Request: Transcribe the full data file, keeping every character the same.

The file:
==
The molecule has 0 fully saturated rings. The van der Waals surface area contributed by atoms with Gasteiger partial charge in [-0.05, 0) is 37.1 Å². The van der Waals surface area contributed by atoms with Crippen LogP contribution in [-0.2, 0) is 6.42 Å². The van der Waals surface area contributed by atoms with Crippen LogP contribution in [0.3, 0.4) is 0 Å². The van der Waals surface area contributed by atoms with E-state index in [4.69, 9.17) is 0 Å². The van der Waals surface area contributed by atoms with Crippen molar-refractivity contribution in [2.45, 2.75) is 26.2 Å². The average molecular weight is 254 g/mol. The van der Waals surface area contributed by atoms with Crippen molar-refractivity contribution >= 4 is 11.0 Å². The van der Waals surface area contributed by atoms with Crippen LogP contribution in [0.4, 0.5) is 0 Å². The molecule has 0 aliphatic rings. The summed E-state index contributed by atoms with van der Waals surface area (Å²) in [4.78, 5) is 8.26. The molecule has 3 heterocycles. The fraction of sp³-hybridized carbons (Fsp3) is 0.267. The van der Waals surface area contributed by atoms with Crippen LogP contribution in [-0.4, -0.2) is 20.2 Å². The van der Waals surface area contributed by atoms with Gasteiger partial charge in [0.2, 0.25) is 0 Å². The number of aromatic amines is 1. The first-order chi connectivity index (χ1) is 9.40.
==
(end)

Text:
The molecule has 0 fully saturated rings. The van der Waals surface area contributed by atoms with Gasteiger partial charge in [-0.05, 0) is 37.1 Å². The van der Waals surface area contributed by atoms with Crippen LogP contribution in [-0.2, 0) is 6.42 Å². The van der Waals surface area contributed by atoms with Crippen LogP contribution in [0.3, 0.4) is 0 Å². The van der Waals surface area contributed by atoms with E-state index in [4.69, 9.17) is 0 Å². The van der Waals surface area contributed by atoms with Crippen molar-refractivity contribution in [2.45, 2.75) is 26.2 Å². The average molecular weight is 254 g/mol. The van der Waals surface area contributed by atoms with Crippen molar-refractivity contribution >= 4 is 11.0 Å². The van der Waals surface area contributed by atoms with Crippen LogP contribution in [0.4, 0.5) is 0 Å². The molecule has 0 aliphatic rings. The summed E-state index contributed by atoms with van der Waals surface area (Å²) in [4.78, 5) is 8.26. The molecule has 3 heterocycles. The fraction of sp³-hybridized carbons (Fsp3) is 0.267. The van der Waals surface area contributed by atoms with Crippen LogP contribution in [-0.4, -0.2) is 20.2 Å². The van der Waals surface area contributed by atoms with Gasteiger partial charge in [0.2, 0.25) is 0 Å². The number of aromatic amines is 1. The first-order chi connectivity index (χ1) is 9.40.